Elisa Lindheim, a Jewish/German musician has helplessly stood by as her rights as a Jew are slowly taken away. When she and her family attempt to leave their homeland of Germany to take refuge in Austria, her Jewish father is arrested and held for ransom by the notorious Gestapo. As Hitler’s noose draws tighter around the Jews, Elisa must seek the help of handsome American journalist, John Murphy. Together they must find her father and find a way to get him out of Germany to safety.

 

I think this book is technically categorized as young adult but it was a great look into the history of the Berlin wall, something I knew nothing about.

A Night Divided

With the rise of the Berlin Wall, Gerta finds her family suddenly divided. She, her mother, and her brother Fritz live on the eastern side, controlled by the Soviets. Her father and middle brother, who had gone west in search of work, cannot return home. Gerta knows it is dangerous to watch the wall, yet she can’t help herself. She sees the East German soldiers with their guns trained on their own citizens; she, her family, her neighbors and friends are prisoners in their own city.

But one day on her way to school, Gerta spots her father on a viewing platform on the western side, pantomiming a peculiar dance. Gerta concludes that her father wants her and Fritz to tunnel beneath the wall, out of East Berlin. However, if they are caught, the consequences will be deadly. No one can be trusted. Will Gerta and her family find their way to freedom?

 

This was the book we read with my classics book club back in June. It definitely wasn’t my favorite book ever but it felt good to check another classic book off my list! (And suggestions for future classics we should read?)

Treasure Island

Fifteen men on the dead man’s chest -Yo-ho-ho, and a bottle of rum!’When young Jim Hawkins finds an old map showing the location of a hoard of buried treasure, he joins the crew of the Hispaniola who set sail to find it. But they soon have a mutiny on their hands, led by the duplicitous pirate Long John Silver. As the quest turns murderous, Jim’s bravery is put to the test, and he discovers much about friendship, loyalty and betrayal on this daring voyage.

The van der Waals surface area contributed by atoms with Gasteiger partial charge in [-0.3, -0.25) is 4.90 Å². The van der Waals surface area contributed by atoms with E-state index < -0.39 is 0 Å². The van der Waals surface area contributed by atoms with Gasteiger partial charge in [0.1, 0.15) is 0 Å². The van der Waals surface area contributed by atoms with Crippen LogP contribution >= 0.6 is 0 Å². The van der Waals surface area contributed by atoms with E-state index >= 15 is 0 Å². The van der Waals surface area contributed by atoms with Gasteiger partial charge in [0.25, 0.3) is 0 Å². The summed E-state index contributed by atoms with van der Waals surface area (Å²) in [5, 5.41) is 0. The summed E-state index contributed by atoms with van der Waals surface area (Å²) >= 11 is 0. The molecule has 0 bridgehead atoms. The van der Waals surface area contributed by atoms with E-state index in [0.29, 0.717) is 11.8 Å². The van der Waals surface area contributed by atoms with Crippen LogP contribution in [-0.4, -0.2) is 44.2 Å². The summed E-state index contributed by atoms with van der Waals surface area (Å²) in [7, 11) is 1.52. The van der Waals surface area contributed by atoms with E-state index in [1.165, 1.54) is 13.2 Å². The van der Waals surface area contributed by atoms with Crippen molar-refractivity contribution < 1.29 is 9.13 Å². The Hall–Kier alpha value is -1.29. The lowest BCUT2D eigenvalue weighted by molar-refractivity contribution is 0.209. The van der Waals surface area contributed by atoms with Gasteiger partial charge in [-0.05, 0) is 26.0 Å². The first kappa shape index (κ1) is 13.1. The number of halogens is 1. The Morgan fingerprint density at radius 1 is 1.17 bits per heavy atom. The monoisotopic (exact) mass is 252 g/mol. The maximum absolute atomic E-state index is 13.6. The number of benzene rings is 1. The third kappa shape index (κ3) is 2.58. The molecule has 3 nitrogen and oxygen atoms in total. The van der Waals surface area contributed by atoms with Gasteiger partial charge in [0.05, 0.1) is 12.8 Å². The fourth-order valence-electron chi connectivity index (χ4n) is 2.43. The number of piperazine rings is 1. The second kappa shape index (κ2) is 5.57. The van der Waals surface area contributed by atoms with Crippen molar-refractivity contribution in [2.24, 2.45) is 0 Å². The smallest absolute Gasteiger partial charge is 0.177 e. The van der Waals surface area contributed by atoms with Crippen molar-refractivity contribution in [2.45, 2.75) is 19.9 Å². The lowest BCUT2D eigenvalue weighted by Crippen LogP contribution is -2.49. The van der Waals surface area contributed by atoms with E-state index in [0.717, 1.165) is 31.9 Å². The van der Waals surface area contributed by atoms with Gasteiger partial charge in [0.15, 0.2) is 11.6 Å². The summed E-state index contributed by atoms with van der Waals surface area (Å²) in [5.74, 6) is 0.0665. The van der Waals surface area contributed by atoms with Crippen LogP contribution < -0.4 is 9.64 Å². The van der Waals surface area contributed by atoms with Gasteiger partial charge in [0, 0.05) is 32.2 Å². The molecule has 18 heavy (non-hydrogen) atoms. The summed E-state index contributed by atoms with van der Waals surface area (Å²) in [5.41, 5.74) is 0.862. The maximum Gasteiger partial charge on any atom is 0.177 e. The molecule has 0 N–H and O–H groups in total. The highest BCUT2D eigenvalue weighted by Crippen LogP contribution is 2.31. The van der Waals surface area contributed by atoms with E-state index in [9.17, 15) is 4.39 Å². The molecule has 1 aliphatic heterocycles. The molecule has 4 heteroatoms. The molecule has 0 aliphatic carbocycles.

NON-FICTION

I’ve been a fan of the Modern Mrs. Darcy blog for years and I can’t believe it took me almost a year to read her first book! I love all things personality tests so it should come as no surprise that I enjoyed this book. Her next book, I’d Rather Be Reading, comes out in September and I hope to read it before the end of the year.

Reading People: How Seeing the World Through the Lens of Personality Changes Everything

For readers who long to dig deeper into what makes them uniquely them (and why that matters), popular blogger Anne Bogel has done the hard part–collecting, exploring, and explaining the most popular personality frameworks, such as Myers-Briggs, StrengthsFinder, Enneagram, and others. She explains to readers the life-changing insights that can be gained from each and shares specific, practical real-life applications across all facets of life, including love and marriage, productivity, parenting, the workplace, and spiritual life. In her friendly, relatable style, Bogel shares engaging personal stories that show firsthand how understanding personality can revolutionize the way we live, love, work, and pray.